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The kingdom of fungi (Fungi) comprises about 150,000 described species, but it is estimated that there are between 1.5 and 3 million species on our planet. The fungi are eukaryotic organisms, i.e. their cells contain a well-defined cell nucleus and in most cases also mitochondria. Fungi are chemoorganoheterotrophic, as are animals. I.e. they use organic carbon compounds both as an energy source and as a carbon source. A unique property of fungi is that the cell wall consists of a mixture of glucans and chitin. Glucans are also found in plants and chitin is the exoskeleton of arthropods, but no other organisms than fungi have a cell wall, which consists of a mixture of these substances.
Like bacteria and other living organisms, fungi are hierarchically divided into different taxonomic categories with increasing inclusion ---> genus ---> family ---> order ---> class ---> phylum ---> domain (or kingdom ). For fungi and also certain bacteria there are subcategories, e.g. subkingdom, which then ends up between kingdom and phylum, as well as subphylum, subclass and so on.
The classification of fungi has been changed several times as more knowledge becomes available and is likely to be revised further in the near future. The fungi are for the moment divided into 8 different phyla: Ascomycota (sac fungi), Basidiomycota (club fungi), Blastocladiomycota (blastoclads), Chytridiomycota (chytrids), Glomeromycota (arbuscular mycorrhizal fungi), Microsporidiomycota, Neocallimastigomycota and Zygomycota (conjugating fungi). The latter phylum will probably be divided into two different phyla: the Mucoromycota and Zoopagomycota. The phylum Microsporidiomycota may not even belong to the kingdom of Fungi.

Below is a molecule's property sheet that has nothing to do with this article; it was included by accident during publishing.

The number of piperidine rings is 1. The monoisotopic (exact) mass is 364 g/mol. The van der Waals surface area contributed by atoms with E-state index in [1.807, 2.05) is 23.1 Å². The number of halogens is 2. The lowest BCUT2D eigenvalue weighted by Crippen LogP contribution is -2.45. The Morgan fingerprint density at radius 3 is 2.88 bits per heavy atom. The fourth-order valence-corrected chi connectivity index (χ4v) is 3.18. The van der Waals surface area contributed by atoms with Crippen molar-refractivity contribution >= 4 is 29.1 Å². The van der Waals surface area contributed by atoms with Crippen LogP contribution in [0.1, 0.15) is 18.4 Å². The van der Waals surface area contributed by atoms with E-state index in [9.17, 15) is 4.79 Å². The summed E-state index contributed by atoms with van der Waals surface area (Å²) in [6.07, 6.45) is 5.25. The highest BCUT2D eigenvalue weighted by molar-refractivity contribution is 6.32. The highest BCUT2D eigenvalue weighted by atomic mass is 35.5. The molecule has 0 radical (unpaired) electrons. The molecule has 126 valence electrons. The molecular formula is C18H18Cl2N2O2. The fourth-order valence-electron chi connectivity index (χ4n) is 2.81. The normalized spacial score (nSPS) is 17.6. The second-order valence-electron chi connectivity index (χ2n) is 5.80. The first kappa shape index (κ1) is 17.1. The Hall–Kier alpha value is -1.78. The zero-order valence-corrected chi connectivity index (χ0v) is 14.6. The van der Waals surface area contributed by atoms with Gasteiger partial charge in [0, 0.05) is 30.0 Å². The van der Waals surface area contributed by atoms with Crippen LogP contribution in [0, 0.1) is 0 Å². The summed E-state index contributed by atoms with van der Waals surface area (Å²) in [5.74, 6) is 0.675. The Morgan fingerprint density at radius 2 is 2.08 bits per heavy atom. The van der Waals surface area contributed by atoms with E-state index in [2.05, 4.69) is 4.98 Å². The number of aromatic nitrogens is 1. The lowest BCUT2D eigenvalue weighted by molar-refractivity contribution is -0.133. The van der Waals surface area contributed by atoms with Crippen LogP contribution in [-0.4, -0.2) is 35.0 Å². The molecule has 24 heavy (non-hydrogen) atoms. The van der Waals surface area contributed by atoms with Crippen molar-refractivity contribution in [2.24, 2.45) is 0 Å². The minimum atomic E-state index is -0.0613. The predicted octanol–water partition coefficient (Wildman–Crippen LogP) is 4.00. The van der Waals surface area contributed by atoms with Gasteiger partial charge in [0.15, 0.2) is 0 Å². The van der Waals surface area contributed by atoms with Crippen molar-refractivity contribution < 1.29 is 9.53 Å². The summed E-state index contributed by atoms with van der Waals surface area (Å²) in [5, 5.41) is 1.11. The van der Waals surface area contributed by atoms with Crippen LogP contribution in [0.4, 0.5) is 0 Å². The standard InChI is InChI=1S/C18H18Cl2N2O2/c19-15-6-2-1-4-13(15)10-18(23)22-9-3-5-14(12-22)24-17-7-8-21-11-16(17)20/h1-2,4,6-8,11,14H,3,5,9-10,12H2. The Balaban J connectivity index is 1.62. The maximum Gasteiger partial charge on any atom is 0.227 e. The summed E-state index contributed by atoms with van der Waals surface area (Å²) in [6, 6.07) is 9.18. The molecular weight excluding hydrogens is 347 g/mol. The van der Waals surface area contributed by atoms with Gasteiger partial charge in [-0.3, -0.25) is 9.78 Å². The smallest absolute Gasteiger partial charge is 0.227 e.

The figure shows a simplified picture of fungal reproduction by spores, which can be asexual or sexual. Plasmogamy involves fusion of cytoplasm from two cells and karyogami involves fusion of two cell nuclei in the same cell. - Click on the image to enlarge it.
Fungi multiply by budding or by spores and the spores can be sexual or asexual. The spores thus generally do not have the same function as spores in spore-forming bacteria. Sexual reproduction involves two special stages, plasmogamy and karyogamy. In plasmogamy, the cytoplasm fuses from two different hyphae, which may come from two different fungal individuals (heterotallic fungi) or from the same fungal individual (homotallic fungi). These hyphae will then contain two cell nuclei, which then fuse together through karyogamy and transition to a diploid stage occur. After meiosis, haploid spores can then be produced.
One reason why there is such great diversity among fungi is that they have managed to adapt to most environments, which occur on our planet. Humans benefit greatly from fungi thanks to:
However, mushrooms are not only good because: